One of the demonstrations from yesterday could be analysed as the following sequence:


WORKING THROUGH (including integration & secondary insights)

This sequence is not unusual In this particular case the whole thing happened in about five minutes.

The therapist has to warm up as well as the client. Discerning how warmed up the client is is an important skill.

Yesterday we introduced the distinction between effort and faith. In both of these, discernment is important, but it works in different ways in each. Effort refers to the deployment of skill. Discernment is necessary to see when and how a skill is to be used. As skills become more refined and coordinated with discernment, effort becomes more precise and efficient. Interventions become more subtle. Faith refers to trust in the process and to unconditional acceptance. It is more global, a container for the work. Here discernment refers to sensing and tuning in to the inner life and spirit of the client in an unconditionally accepting way, trusting that something important is happening before one even knows what it is. As faith grows, intuitive processes play a bigger part and things happen more naturally. For the neophyte, faith is yet lacking so everything depends upon effort, but for the experienced therapist faith in the process predominates and skills are deployed as second nature.

Effort is inherently judgemental. It involves deciding what is right and what is wrong. The neophyte is judgemental of self and so tends to be judgemental of the client as well. This blocks unconditional acceptance. The inexperienced therapist's work is conditional. As faith grows there comes a cross-over point when faith in the process starts to be more important than technique. Technique continues to develop, but it is now subordinate. Faith is non-judgemental. From this perspective everything is interesting. Everything must have its proper place even if one does not know yet what it is. Thus one can respect all aspects of the client, including the ones that in conventional society would be disapproved.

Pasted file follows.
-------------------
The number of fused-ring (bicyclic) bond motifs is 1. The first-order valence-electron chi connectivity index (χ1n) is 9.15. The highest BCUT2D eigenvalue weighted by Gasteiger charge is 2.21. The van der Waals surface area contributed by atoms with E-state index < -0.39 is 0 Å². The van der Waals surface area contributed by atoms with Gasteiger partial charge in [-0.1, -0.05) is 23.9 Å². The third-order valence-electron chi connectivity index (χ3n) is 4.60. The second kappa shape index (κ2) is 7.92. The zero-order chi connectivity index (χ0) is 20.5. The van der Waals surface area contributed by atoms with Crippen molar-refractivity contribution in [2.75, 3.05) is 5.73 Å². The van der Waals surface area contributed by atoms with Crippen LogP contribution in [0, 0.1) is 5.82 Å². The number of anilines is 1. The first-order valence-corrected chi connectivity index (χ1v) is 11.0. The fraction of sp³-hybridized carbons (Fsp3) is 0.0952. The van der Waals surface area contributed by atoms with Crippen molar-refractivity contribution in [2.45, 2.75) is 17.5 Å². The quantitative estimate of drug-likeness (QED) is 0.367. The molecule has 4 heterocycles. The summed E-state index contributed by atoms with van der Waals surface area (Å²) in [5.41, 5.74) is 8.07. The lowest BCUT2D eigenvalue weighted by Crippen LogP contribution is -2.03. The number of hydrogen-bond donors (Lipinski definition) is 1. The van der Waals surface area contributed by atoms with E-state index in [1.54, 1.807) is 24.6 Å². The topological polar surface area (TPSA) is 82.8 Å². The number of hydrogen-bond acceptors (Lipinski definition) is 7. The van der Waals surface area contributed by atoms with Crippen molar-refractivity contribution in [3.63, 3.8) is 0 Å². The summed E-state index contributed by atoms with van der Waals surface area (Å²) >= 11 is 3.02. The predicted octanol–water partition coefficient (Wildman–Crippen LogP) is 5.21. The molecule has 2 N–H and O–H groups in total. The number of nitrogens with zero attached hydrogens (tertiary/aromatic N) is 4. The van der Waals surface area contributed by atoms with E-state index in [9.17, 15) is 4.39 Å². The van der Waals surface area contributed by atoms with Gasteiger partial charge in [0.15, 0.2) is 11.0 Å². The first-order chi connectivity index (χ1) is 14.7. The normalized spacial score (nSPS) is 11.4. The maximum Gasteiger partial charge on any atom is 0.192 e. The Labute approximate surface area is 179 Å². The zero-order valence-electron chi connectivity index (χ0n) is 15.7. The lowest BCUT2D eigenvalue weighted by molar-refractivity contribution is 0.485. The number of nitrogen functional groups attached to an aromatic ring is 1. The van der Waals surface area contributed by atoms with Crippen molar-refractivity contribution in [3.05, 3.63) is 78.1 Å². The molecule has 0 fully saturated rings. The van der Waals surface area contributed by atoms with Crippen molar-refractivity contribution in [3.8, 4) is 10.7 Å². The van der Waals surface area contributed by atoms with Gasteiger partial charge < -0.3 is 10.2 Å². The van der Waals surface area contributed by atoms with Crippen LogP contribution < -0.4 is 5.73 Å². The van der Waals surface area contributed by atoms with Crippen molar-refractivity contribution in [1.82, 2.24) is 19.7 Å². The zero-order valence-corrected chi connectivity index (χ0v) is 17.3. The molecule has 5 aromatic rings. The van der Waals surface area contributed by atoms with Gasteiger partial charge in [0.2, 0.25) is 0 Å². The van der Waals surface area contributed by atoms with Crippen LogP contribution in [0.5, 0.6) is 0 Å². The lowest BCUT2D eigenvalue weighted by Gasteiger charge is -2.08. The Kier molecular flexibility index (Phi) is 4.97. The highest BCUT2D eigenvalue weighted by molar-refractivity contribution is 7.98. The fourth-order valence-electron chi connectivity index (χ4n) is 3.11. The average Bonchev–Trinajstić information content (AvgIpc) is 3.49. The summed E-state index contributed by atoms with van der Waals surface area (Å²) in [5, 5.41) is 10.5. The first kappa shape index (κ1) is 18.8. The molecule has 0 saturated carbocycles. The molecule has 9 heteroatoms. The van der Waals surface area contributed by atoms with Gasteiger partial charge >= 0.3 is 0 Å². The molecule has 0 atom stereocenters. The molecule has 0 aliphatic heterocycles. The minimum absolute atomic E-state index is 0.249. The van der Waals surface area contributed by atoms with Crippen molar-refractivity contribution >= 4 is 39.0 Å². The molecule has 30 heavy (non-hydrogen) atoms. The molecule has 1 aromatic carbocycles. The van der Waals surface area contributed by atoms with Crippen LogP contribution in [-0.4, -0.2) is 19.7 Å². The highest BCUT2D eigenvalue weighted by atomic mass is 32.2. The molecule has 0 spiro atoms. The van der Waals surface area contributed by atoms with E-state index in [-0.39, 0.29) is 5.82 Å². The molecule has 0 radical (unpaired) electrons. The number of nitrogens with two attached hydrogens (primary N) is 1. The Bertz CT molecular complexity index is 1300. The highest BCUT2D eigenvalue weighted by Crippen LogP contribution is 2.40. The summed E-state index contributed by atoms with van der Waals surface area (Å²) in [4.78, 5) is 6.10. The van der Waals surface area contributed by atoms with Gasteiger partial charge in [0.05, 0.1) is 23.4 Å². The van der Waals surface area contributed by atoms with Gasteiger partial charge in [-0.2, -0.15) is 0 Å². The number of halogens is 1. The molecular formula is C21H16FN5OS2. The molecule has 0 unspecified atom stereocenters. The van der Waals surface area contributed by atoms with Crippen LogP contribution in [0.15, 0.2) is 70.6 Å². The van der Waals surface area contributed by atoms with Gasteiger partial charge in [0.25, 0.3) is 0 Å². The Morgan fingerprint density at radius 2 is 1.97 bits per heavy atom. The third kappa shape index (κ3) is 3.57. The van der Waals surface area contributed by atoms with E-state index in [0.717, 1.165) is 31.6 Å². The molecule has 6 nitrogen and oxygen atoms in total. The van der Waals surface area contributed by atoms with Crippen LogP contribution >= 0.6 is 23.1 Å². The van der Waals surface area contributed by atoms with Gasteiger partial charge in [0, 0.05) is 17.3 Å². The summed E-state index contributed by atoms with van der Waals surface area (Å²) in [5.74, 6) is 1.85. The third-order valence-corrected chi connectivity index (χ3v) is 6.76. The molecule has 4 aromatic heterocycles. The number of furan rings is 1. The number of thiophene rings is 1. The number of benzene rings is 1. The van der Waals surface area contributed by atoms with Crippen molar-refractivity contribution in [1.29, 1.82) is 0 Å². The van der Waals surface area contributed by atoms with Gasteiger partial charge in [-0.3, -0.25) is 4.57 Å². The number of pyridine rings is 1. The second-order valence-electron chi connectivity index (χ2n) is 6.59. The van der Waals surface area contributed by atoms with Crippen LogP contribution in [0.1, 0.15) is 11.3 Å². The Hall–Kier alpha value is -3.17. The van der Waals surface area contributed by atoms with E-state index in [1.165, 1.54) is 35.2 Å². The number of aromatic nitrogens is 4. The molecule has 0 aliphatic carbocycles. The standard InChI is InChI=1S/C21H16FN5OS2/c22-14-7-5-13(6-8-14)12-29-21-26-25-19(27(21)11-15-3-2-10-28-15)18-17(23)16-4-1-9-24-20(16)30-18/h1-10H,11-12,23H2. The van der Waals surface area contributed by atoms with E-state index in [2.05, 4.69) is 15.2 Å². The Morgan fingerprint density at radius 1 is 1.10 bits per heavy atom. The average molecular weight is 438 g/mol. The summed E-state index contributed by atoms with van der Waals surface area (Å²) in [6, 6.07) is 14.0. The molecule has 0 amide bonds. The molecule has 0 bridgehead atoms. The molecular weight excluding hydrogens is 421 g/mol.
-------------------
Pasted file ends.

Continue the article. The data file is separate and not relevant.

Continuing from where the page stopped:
We had a discussion that included reflections upon stories of the Buddha, how he may have been influenced by the circumstance that his birth occasioned the death of his mother, reflections on the meaning of the sutra that describes his visit to his mother in heaven, an account very like a psychodrama, and so on. This highlights the importance of existential issues in our lives. The circumstances of one's birth can have a major lasting impact. Why am I here? Why did I survive and another not? The Buddha's austerities can be seen as penance, self-punishment. In a similar way, a client may be engaged in self-punishment in some unconscious way. Perhaps we all are. These questions are important reflections. In each life there are koans born of the circumstances that brought us into this world. As one works with more and more clients and as one has diverse experiences in one's own life one acquires a greater appreciation and acumen that enables one to be more accepting of the diversity of lives that clients present. Proximity to death can also give one perspective. We pass through many instances of impermanence and dukkha and the therapist needs to bother appreciate the enormity of the event in the life of the client and also be able to put it in perspective. After all, the client is still alive and is doing something about their life by coming to therapy.



Working in groups of about five people, one counsellor, one monitor/observer, three clients. Counsellor sees clients 1, 2, 3, then discussion. Then repeat with new counsellor. Sessions 10 minutes maximum.


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